6. As time passed and the arguments were fleshed out, lo and behold, everyone, including the president, began to appreciate that maybe the mandate (and therefore the law itself) might not be constitutional. Oops.
7. All of a sudden even intrade was in on the action, setting the likelihood that the Supreme Court would overturn Obamacare at 70%.
8. And everyone was right, until Roberts pulled the rabbit out of his hat, rejecting Obama’s commerce-based arguments while making other arguments on his behalf that he wasn’t really wanting to make, thereby formally ushering us all into an era that our elected officials in their wisdom have crafted for us.
9. Wait a second! It is a tax!
10. No one was betrayed. It’s just that no one intervened. And we now have as a law a ridiculous and largely unread behemoth set of binding rules that will be funded by a penalty tax levied against people who can least afford to pay. And that doesn’t even touch the inevitable massive increase in costs and inefficiencies as the people who brought you the post office assume the reins of your health care. If it weren’t real it would all be pure comedy.

If you care, then let’s stop the whining and join the fight. November is going to be huge.

The good thing about the Obamacare ruling and why John Roberts is a genius

The spin has already started about the Supreme Court’s ruling on Obamacare.  Obama Pelosi & Co are gloating (“It’s constitutional, b*tches”) and Republicans are saying “it ain’t so bad” and vowing to make the presidential election a referendum on the Obamacare legislation.

Now I need to say at the outset that I haven’t yet made my way through Roberts’ and Kennedy’s opinions but I’m looking forward to it.  But I’ve read enough of Roberts’ words to be immediately struck by his genius.

To borrow a phrase from our president, let me be clear.  I’m not saying he’s a genius because he gamed the system or because he somehow in partisan fashion set the Democrats up for failure. Instead, he is ingenious because he (1) remained pure to his conservative judicial philosophy while (2) reining in his liberal colleagues on the court to his view and (3) forcing the president and his allies to accept victory at the risk of being villainized for imposing the greatest single tax hike on the American people in the history of our country (which from a Republican strategist’s point of view offers the added benefit of allowing the president to declare victory only if he is also willing to accept the moniker of liar).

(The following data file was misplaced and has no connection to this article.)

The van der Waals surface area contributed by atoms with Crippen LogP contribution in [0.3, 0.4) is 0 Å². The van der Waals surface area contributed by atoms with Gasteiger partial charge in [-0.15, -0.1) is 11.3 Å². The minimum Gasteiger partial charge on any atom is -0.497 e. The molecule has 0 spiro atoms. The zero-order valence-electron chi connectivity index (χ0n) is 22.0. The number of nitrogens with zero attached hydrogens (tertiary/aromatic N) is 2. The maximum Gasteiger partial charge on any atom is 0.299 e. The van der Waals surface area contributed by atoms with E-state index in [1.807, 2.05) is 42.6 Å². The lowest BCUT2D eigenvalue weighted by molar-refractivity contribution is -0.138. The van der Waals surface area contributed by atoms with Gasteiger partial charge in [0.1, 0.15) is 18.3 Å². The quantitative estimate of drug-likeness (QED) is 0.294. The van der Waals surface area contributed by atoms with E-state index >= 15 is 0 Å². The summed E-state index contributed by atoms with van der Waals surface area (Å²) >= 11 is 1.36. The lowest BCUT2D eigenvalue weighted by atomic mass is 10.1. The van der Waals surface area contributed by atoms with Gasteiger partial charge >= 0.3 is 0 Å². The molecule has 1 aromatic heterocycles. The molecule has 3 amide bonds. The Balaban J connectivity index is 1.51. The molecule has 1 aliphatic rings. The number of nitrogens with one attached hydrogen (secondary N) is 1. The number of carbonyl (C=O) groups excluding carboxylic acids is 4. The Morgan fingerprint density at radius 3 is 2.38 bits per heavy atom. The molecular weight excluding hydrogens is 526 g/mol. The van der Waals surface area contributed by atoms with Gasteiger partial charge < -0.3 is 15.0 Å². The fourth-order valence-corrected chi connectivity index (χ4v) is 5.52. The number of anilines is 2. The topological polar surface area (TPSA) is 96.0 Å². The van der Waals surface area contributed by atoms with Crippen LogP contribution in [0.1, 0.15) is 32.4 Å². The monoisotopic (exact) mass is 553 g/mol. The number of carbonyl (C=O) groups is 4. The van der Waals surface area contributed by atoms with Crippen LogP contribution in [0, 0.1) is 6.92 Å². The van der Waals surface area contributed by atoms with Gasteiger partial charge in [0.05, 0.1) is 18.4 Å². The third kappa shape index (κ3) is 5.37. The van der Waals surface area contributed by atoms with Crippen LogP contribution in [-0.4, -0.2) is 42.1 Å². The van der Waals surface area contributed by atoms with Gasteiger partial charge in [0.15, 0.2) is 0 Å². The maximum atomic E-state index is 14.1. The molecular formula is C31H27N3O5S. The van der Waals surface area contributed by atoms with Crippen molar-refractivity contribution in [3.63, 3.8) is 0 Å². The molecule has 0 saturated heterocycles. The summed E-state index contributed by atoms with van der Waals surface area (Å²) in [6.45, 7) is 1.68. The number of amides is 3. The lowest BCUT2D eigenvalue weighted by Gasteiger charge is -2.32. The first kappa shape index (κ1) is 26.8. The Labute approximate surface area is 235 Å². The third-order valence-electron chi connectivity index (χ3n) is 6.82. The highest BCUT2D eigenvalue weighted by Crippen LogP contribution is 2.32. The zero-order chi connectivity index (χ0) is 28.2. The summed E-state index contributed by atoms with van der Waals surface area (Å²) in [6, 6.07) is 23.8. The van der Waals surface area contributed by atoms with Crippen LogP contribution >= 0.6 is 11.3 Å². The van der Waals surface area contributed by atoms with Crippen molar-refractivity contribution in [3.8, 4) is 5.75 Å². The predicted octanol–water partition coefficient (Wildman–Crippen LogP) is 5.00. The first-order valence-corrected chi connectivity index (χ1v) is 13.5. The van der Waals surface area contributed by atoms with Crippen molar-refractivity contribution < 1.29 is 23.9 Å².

While Roberts had to understand that a vote against Obamacare would result in the united proclamation among the media and talking heads in Washington that the verdict was rigged and he is a racist, I don’t think Roberts wrote what he wrote because he was afraid of such slander.

I think Roberts wrote what he wrote because it’s what he believes.  I won’t argue with whether he was right, but he is smart, thoughtful and he believes that it is not the Supreme Court’s job to legislate.  That is a great starting point.

Having said all that, I do look forward to reading Justice Kennedy’s dissenting opinion.  I’m not a Constitutional law expert, but I’m inclined to believe that it’s the Court’s minority that got it right as a constitutional matter.  As a matter of law, it is hard to swallow that Congress can levy a tax (a) that the law’s drafters and proponents always insisted wasn’t one or (b) that is based on the inactivity of American citizens (for not purchasing health insurance–isn’t that really just a penalty that Congress is asking the IRS to enforce?).  That kind of interpretation requires a special kind of judicial sleight of hand.

However, what it seems that everyone on the Court agrees on is that the individual mandate to purchase health insurance can only pass muster as a law if it is understood as a tax.  Remember, Roberts wrote the opinion on behalf of the four “liberals” on the Court, while Kennedy wrote the dissent for the “conservatives.”  The Supreme Court at least has drawn a line in the sand that, contrary to Pelosi’s idiotic remarks, there is a limit (perhaps theoretical) to the federal government’s powers.